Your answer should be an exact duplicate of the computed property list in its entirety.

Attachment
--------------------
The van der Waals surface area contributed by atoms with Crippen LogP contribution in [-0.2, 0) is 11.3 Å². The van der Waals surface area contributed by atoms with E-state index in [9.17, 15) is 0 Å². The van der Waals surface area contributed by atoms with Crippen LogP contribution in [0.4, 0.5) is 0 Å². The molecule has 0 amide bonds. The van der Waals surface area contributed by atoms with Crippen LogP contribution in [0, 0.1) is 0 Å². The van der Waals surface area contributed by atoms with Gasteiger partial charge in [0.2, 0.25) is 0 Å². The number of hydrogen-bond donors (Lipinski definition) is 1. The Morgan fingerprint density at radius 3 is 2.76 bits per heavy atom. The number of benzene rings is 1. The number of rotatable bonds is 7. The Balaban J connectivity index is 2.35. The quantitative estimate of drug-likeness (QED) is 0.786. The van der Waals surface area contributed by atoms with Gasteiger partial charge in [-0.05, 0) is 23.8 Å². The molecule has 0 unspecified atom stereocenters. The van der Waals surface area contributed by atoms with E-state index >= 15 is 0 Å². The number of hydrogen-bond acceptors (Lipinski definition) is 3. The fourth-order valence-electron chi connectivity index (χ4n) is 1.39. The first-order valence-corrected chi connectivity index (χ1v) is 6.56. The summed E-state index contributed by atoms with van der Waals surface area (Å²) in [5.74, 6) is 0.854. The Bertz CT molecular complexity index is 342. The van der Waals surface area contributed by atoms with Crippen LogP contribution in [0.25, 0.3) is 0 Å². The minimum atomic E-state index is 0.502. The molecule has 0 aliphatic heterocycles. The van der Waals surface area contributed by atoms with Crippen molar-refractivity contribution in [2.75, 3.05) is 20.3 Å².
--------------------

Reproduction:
The van der Waals surface area contributed by atoms with Crippen LogP contribution in [-0.2, 0) is 11.3 Å². The van der Waals surface area contributed by atoms with E-state index in [9.17, 15) is 0 Å². The van der Waals surface area contributed by atoms with Crippen LogP contribution in [0.4, 0.5) is 0 Å². The molecule has 0 amide bonds. The van der Waals surface area contributed by atoms with Crippen LogP contribution in [0, 0.1) is 0 Å². The van der Waals surface area contributed by atoms with Gasteiger partial charge in [0.2, 0.25) is 0 Å². The number of hydrogen-bond donors (Lipinski definition) is 1. The Morgan fingerprint density at radius 3 is 2.76 bits per heavy atom. The number of benzene rings is 1. The number of rotatable bonds is 7. The Balaban J connectivity index is 2.35. The quantitative estimate of drug-likeness (QED) is 0.786. The van der Waals surface area contributed by atoms with Gasteiger partial charge in [-0.05, 0) is 23.8 Å². The molecule has 0 unspecified atom stereocenters. The van der Waals surface area contributed by atoms with E-state index >= 15 is 0 Å². The number of hydrogen-bond acceptors (Lipinski definition) is 3. The fourth-order valence-electron chi connectivity index (χ4n) is 1.39. The first-order valence-corrected chi connectivity index (χ1v) is 6.56. The summed E-state index contributed by atoms with van der Waals surface area (Å²) in [5.74, 6) is 0.854. The Bertz CT molecular complexity index is 342. The van der Waals surface area contributed by atoms with Crippen LogP contribution in [0.25, 0.3) is 0 Å². The minimum atomic E-state index is 0.502. The molecule has 0 aliphatic heterocycles. The van der Waals surface area contributed by atoms with Crippen molar-refractivity contribution in [2.75, 3.05) is 20.3 Å².